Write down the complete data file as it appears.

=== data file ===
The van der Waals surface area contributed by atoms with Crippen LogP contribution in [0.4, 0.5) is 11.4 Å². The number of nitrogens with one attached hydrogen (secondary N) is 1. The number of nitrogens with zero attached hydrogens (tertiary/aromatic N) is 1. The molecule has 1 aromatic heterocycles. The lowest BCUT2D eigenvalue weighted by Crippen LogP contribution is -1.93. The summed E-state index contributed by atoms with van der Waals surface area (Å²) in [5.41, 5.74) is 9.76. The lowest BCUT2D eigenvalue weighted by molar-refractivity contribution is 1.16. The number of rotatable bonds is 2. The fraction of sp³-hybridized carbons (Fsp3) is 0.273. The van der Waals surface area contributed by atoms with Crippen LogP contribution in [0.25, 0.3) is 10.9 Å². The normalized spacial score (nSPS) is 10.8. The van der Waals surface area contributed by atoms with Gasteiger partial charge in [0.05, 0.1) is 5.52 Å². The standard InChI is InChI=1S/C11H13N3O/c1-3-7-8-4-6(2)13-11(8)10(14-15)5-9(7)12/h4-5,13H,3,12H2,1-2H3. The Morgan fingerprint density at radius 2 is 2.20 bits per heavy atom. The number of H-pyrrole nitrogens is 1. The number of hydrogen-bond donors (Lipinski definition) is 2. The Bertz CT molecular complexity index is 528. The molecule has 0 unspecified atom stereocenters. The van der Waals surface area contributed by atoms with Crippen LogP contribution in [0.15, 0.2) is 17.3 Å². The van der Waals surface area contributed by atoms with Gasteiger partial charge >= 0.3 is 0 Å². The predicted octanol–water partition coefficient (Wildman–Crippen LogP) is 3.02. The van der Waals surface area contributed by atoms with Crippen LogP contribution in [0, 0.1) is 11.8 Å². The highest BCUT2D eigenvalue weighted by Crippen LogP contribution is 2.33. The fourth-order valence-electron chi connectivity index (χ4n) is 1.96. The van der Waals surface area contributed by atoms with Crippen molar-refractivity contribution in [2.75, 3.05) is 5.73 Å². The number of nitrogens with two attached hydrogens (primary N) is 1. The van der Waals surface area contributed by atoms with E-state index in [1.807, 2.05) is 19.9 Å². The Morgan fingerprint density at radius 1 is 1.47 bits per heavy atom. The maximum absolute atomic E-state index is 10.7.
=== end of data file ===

The van der Waals surface area contributed by atoms with Crippen LogP contribution in [0.4, 0.5) is 11.4 Å². The number of nitrogens with one attached hydrogen (secondary N) is 1. The number of nitrogens with zero attached hydrogens (tertiary/aromatic N) is 1. The molecule has 1 aromatic heterocycles. The lowest BCUT2D eigenvalue weighted by Crippen LogP contribution is -1.93. The summed E-state index contributed by atoms with van der Waals surface area (Å²) in [5.41, 5.74) is 9.76. The lowest BCUT2D eigenvalue weighted by molar-refractivity contribution is 1.16. The number of rotatable bonds is 2. The fraction of sp³-hybridized carbons (Fsp3) is 0.273. The van der Waals surface area contributed by atoms with Crippen LogP contribution in [0.25, 0.3) is 10.9 Å². The normalized spacial score (nSPS) is 10.8. The van der Waals surface area contributed by atoms with Gasteiger partial charge in [0.05, 0.1) is 5.52 Å². The standard InChI is InChI=1S/C11H13N3O/c1-3-7-8-4-6(2)13-11(8)10(14-15)5-9(7)12/h4-5,13H,3,12H2,1-2H3. The Morgan fingerprint density at radius 2 is 2.20 bits per heavy atom. The number of H-pyrrole nitrogens is 1. The number of hydrogen-bond donors (Lipinski definition) is 2. The Bertz CT molecular complexity index is 528. The molecule has 0 unspecified atom stereocenters. The van der Waals surface area contributed by atoms with Crippen LogP contribution in [0.15, 0.2) is 17.3 Å². The van der Waals surface area contributed by atoms with Gasteiger partial charge >= 0.3 is 0 Å². The predicted octanol–water partition coefficient (Wildman–Crippen LogP) is 3.02. The van der Waals surface area contributed by atoms with Crippen LogP contribution in [0, 0.1) is 11.8 Å². The highest BCUT2D eigenvalue weighted by Crippen LogP contribution is 2.33. The fourth-order valence-electron chi connectivity index (χ4n) is 1.96. The van der Waals surface area contributed by atoms with Crippen molar-refractivity contribution in [2.75, 3.05) is 5.73 Å². The number of nitrogens with two attached hydrogens (primary N) is 1. The van der Waals surface area contributed by atoms with E-state index in [1.807, 2.05) is 19.9 Å². The Morgan fingerprint density at radius 1 is 1.47 bits per heavy atom. The maximum absolute atomic E-state index is 10.7.